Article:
RASTAS WANT COMPENSATION FROM PRODUCTS USING THEIR CULTURE.
By Andrea Downer, published on the Sunday HERALD Jamaica, June 8th, 2003
A group of local Rastafarians are trying to broker a deal with Nestle Jamaica Limited in order to get part of the proceeds from the sale of a Nestle ice cream product, Rasta Ice. The group, the Ethiopian Peace Foundation (EPF) claims that Nestle is using the likeness, image and colours of the Rastafarian religion without their prior consent and that based on the fact that Rasts is being used to promote the product, they should benefit from its sales.
The group has also proposed that Nestle package and sell products made from Rastafarian recipes under the brand and pay roylty to the Foundation.
Jah Lloyd, chairman of the EPF, told the Sunday Herald that the decision to approach Nestle for part proceeds of the sales of the ice cream novelty was fully endorsed by the Foundation, which comprises two representatives of each of the 13 ‘mansions of the Rastafarian faith.” The Nyabinghi Theocracy Reign, the Ethiopian Orthodox Church and the Haile Selassie Theocracy Government are included in the 13.
Jah Lloyd pointed out that there was no jealousy on the part of Rastafarians with regards to their culture being used and adopted internationally. However, he feels that the Rastafarian community should benefit from any monetary gains that are realised from this association.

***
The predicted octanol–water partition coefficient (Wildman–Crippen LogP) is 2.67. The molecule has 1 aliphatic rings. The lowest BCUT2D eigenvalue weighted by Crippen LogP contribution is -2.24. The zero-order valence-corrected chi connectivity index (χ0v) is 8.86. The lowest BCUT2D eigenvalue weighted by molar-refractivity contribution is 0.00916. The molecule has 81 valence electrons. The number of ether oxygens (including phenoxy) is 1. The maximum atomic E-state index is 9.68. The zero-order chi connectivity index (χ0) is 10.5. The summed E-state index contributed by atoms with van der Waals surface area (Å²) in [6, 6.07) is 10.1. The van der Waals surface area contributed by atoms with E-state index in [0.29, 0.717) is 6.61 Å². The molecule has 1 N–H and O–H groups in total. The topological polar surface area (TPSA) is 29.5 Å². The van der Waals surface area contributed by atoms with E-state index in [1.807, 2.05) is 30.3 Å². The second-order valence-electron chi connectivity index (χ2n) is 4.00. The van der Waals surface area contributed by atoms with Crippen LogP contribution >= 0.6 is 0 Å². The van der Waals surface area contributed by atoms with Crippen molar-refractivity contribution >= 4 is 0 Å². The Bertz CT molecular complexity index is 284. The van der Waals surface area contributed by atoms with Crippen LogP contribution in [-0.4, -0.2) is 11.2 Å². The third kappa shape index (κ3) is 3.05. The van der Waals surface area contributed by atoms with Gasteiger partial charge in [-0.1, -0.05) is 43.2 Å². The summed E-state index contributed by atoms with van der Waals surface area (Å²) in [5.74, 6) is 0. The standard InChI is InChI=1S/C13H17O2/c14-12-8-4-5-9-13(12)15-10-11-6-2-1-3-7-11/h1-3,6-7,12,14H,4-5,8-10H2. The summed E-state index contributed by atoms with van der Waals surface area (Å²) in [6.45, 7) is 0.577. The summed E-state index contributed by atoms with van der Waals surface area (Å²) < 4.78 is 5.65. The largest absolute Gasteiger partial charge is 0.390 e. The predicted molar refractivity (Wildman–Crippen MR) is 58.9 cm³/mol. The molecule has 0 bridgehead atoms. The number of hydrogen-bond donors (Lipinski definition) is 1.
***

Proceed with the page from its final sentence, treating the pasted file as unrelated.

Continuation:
He noted that when the product was launched some months ago, many Rastafarian brethren voiced disapproval and asked for the product to be withdrawn. He said, however, that the EPF does not want the product to be taken off the market, but rather, that they be compensated for the use of the name and likeness of Rasta.
Astor Black, a member of the Foundation, told the Sunday Herald that the money being requested from Nestle would be used to build an old age home on lands at Scotts Pass in Clarendon. He explained that the home would house ‘ancients who have fallen on hard times and have nowhere to live.” He said that the property was donated to the Rastafarian communit6y by the late Hon. Robert Nesta Marley and is now the headqurarters of the Nyabinghi Theocracy Reign.
Dinesh Mangal, brand manager for Nestle Ice Cream, said he would not comment on the issue and referred the Sunday Herald to Diane Thompson, Nestle’s consumer services mnager, who said she could not comment on the issue without prior authorisation from the company. However, both Jah Lloyd and Astor Black told the Sunday Herald that they have had several meetings and conversations with Mangal on the issue.”
I congratulate Jah Lloyd and EPF, for using this approach for compensation. Knowing full well that Nestle will be unlikely to withdraw its product, let’s ensure that Rasta makes money as well. The success of this effort will open the way for Rastafari to start benefiting from the many, many instances of open exploitation by non-Rasta companies and individuals.